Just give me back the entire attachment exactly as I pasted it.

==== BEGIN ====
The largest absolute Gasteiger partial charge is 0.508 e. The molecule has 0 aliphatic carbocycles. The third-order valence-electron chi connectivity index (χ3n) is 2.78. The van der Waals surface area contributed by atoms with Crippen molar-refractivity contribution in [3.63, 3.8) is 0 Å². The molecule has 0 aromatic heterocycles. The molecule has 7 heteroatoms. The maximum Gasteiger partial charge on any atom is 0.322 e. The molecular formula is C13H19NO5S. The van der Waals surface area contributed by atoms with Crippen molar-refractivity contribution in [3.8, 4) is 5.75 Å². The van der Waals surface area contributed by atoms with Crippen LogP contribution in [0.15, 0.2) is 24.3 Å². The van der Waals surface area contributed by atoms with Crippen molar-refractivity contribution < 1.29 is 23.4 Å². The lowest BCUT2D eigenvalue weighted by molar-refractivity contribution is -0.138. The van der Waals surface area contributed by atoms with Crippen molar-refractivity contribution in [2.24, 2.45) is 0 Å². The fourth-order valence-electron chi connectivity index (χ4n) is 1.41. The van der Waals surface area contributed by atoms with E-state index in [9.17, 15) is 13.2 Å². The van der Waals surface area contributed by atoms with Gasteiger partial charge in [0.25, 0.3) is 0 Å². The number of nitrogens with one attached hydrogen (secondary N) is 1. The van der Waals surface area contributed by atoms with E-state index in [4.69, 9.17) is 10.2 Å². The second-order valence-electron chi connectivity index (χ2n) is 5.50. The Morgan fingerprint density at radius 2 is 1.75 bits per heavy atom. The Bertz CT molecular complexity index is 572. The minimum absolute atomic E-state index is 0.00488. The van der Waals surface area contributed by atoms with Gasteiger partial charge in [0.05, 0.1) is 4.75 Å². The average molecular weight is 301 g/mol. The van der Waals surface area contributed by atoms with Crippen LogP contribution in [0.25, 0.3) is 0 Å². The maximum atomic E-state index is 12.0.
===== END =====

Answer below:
The largest absolute Gasteiger partial charge is 0.508 e. The molecule has 0 aliphatic carbocycles. The third-order valence-electron chi connectivity index (χ3n) is 2.78. The van der Waals surface area contributed by atoms with Crippen molar-refractivity contribution in [3.63, 3.8) is 0 Å². The molecule has 0 aromatic heterocycles. The molecule has 7 heteroatoms. The maximum Gasteiger partial charge on any atom is 0.322 e. The molecular formula is C13H19NO5S. The van der Waals surface area contributed by atoms with Crippen molar-refractivity contribution in [3.8, 4) is 5.75 Å². The van der Waals surface area contributed by atoms with Crippen LogP contribution in [0.15, 0.2) is 24.3 Å². The van der Waals surface area contributed by atoms with Crippen molar-refractivity contribution < 1.29 is 23.4 Å². The lowest BCUT2D eigenvalue weighted by molar-refractivity contribution is -0.138. The van der Waals surface area contributed by atoms with Crippen molar-refractivity contribution in [2.24, 2.45) is 0 Å². The fourth-order valence-electron chi connectivity index (χ4n) is 1.41. The van der Waals surface area contributed by atoms with E-state index in [9.17, 15) is 13.2 Å². The van der Waals surface area contributed by atoms with Gasteiger partial charge in [0.25, 0.3) is 0 Å². The number of nitrogens with one attached hydrogen (secondary N) is 1. The van der Waals surface area contributed by atoms with E-state index in [4.69, 9.17) is 10.2 Å². The second-order valence-electron chi connectivity index (χ2n) is 5.50. The Morgan fingerprint density at radius 2 is 1.75 bits per heavy atom. The Bertz CT molecular complexity index is 572. The minimum absolute atomic E-state index is 0.00488. The van der Waals surface area contributed by atoms with Gasteiger partial charge in [0.05, 0.1) is 4.75 Å². The average molecular weight is 301 g/mol. The van der Waals surface area contributed by atoms with Crippen LogP contribution in [0.25, 0.3) is 0 Å². The maximum atomic E-state index is 12.0.